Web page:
Vets M40

  1. M. Patterson 31.08

34 Ade Orringe 36.05

Yets M50

  1. P. McWade 34.16

32 Brian Martin 42.47

48 John Sweeting 45.46

Vets M60

  1. P. Norman 39.27

13 John Battersby 52.36

Others worthy of a mention are Mark Palmer who came 19th beating James McQueen who

was 31st. Best get our recruiting sergeant onto him! Oh, talking of recruiting sergeants, guess

who crocked his ankle on the top and came down with the mountain rescue?

Best wishes from all at MDC To Ken Haddow, who has broken Graham

Copp ‘most distant member record by moving to Santiago in Chile! We’ll

all be over next year To run The Aconcagua fell race, and Roy Ruddle

thinks that the Andes Traverse might be worth a try. ‘It’s only 2000


British Champs (part two) – Ade Orringe

The first medium race of the league was held on 10th May at the

Buttermere Sailbeck Race. Cumbria (9.5 miles 4250). I went there for the

first time last year and had a great time so had already committed

myself to go this year and hopefully future years. It’s recognised as

beins a hard’ medium and only about 10 – 15 minutes slower than the

British Long at Culter Fell. Myself, Mark Palmer and Adrian Woods

traveled up the day before and after a bit of sight-seeing round Keswick

went onto Borrowdale Youth Hostel booked courtesy of Eryri who have

club membership with the YHA. Mark and Ade took the cross-country

route to the local drinking well whilst I climbed the wooden Hill.


In the morning we met up with the remainder of the MDC contingent;

John Battersby and Brian Martin had also travelled up a day or two

before the race, whilst John Sweeting travelled on the day bringing his

fan cub with him (his mum and dad). As usual John arrived just in

Time and was seen running towards registration as we gathered on the



A walk over Ard Craggs, down to the Riss Beck, horríble hands and

knees job over Causey Pike with a bit of climbing.. along and up over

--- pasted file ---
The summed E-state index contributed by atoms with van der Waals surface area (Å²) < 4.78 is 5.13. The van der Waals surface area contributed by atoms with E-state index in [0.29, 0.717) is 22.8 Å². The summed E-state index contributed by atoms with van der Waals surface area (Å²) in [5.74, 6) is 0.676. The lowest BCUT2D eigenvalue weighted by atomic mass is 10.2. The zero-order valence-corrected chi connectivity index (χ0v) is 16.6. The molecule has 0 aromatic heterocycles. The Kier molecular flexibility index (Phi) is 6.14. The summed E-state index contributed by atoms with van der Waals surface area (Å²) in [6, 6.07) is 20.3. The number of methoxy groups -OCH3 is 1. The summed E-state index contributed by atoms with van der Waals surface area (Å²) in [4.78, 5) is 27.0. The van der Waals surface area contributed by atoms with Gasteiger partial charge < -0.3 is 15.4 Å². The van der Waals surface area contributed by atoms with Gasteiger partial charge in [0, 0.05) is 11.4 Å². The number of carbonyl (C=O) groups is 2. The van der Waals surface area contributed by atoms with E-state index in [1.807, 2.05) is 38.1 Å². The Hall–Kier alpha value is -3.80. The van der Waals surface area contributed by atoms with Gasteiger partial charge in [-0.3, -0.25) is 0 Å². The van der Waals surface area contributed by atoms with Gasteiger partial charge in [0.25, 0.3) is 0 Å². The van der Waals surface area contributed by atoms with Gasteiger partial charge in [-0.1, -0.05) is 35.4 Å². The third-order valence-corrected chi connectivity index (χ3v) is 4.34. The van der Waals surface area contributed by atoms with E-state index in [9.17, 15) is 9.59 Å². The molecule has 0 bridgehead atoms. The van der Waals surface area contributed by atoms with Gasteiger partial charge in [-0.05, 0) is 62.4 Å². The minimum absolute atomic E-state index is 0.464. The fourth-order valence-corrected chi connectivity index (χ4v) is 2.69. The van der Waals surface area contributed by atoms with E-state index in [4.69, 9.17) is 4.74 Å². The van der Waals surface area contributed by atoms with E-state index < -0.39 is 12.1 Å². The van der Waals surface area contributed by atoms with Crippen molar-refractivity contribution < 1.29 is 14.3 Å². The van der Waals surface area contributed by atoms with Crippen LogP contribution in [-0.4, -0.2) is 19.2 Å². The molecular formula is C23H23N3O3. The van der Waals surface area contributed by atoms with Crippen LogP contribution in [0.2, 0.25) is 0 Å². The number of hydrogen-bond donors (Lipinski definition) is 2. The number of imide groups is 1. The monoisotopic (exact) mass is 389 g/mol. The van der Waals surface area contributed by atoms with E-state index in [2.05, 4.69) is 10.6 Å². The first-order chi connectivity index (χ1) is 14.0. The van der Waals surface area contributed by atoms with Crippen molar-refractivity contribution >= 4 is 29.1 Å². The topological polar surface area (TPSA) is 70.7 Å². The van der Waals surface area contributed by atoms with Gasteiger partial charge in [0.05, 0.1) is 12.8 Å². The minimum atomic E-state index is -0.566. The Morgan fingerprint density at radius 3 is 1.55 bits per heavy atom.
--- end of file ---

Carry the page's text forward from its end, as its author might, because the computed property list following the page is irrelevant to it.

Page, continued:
Crag Hill), descending down to Whiteless Pike and down to Buttermere.

Easy really, honest ! Mark was surprised I walked up Ard Craggs let

alone Causey Pike (he ran the whole way. except for the rocky bit !!).

The weather was just about right and dry underfoot which resulted in

fast times, followed by pink bodies lying around like sausages on a



  1. S. Booth 1:24.05


  1. A. MuDse 1:39.16

Vets M40

  1. D. Neil 1:28.46
  1. Adrian Orringe 1:48.19

Vets M50

  1. J. Patterson 1:38.51
  1. Brian Martin 2:00.26
  2. John Swcetins 2:23.24


Vets M60

  1. R. Jaques 2:02.34
  1. John Battersby 3:06.17

Mark Palmer romped home 20th in 1:33.31 once again beating James

McQueen who was 26th in 1:34.17. Adrian Woods was 75th in 1:43.47.

Home Countries International: Knockdhu – Adrian Orringe

Obviously I was delighted to be selected for the Welsh Vets Team along with

Gwynfor Owen, Don Williams and Jeff Rees (Neath). The men’s team

Consisted of Emlyn Roberts, James McQueen, Jonathon Hooper and Andrew

Davies (apparently we couldn’t muster a junior team). The ladies team

consisted of Ann Nixon, Victoria Musgrove and Helen Horler (Swansea), we

just managed to get a team together.

We left South Wales 3pm on Friday with Adrian Woods driving. I should have

known better, he’s broken down more times than a chocolate welding

machine. True to form, 30 mins into the journey the exhaust fell off! 2 hours

later we were back on the road and after a brief stop in North Wales, we met

up with the mini-bus, over the watery bit, up the bumpy bit and arrived at

Larne 1pm – a 22 hour journey.

Now according to Gavin Bland, Knockdhu is a true fell race but it doesn’t